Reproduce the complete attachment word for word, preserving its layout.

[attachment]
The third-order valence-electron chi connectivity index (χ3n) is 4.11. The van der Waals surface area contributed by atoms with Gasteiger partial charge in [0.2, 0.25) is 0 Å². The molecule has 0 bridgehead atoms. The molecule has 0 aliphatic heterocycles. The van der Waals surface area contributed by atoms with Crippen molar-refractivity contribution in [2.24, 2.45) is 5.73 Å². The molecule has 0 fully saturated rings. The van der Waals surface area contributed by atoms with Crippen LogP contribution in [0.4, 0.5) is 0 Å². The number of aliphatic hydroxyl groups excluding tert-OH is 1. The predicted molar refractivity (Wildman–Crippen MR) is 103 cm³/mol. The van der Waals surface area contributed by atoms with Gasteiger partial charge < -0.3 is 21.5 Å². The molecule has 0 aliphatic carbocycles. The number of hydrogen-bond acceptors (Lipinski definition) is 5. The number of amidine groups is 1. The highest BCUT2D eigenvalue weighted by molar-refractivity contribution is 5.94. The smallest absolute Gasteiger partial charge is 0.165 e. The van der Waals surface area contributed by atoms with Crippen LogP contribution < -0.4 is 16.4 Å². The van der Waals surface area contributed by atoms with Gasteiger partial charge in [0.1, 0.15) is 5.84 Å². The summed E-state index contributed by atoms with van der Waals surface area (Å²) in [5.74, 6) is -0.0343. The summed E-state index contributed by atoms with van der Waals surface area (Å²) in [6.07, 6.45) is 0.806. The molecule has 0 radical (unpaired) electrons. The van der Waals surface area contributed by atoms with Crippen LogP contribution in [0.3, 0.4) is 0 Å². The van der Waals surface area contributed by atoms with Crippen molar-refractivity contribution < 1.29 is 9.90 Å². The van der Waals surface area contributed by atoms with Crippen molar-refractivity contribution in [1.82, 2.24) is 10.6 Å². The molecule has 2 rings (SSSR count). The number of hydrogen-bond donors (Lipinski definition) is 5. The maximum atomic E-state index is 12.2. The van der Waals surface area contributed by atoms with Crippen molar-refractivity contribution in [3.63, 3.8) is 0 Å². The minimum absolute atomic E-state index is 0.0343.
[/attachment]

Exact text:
The third-order valence-electron chi connectivity index (χ3n) is 4.11. The van der Waals surface area contributed by atoms with Gasteiger partial charge in [0.2, 0.25) is 0 Å². The molecule has 0 bridgehead atoms. The molecule has 0 aliphatic heterocycles. The van der Waals surface area contributed by atoms with Crippen molar-refractivity contribution in [2.24, 2.45) is 5.73 Å². The molecule has 0 fully saturated rings. The van der Waals surface area contributed by atoms with Crippen LogP contribution in [0.4, 0.5) is 0 Å². The number of aliphatic hydroxyl groups excluding tert-OH is 1. The predicted molar refractivity (Wildman–Crippen MR) is 103 cm³/mol. The van der Waals surface area contributed by atoms with Gasteiger partial charge < -0.3 is 21.5 Å². The molecule has 0 aliphatic carbocycles. The number of hydrogen-bond acceptors (Lipinski definition) is 5. The number of amidine groups is 1. The highest BCUT2D eigenvalue weighted by molar-refractivity contribution is 5.94. The smallest absolute Gasteiger partial charge is 0.165 e. The van der Waals surface area contributed by atoms with Crippen LogP contribution < -0.4 is 16.4 Å². The van der Waals surface area contributed by atoms with Gasteiger partial charge in [0.1, 0.15) is 5.84 Å². The summed E-state index contributed by atoms with van der Waals surface area (Å²) in [5.74, 6) is -0.0343. The summed E-state index contributed by atoms with van der Waals surface area (Å²) in [6.07, 6.45) is 0.806. The molecule has 0 radical (unpaired) electrons. The van der Waals surface area contributed by atoms with Crippen LogP contribution in [0.3, 0.4) is 0 Å². The van der Waals surface area contributed by atoms with Crippen molar-refractivity contribution < 1.29 is 9.90 Å². The van der Waals surface area contributed by atoms with Crippen molar-refractivity contribution in [1.82, 2.24) is 10.6 Å². The molecule has 2 rings (SSSR count). The number of hydrogen-bond donors (Lipinski definition) is 5. The maximum atomic E-state index is 12.2. The van der Waals surface area contributed by atoms with Crippen molar-refractivity contribution in [3.63, 3.8) is 0 Å². The minimum absolute atomic E-state index is 0.0343.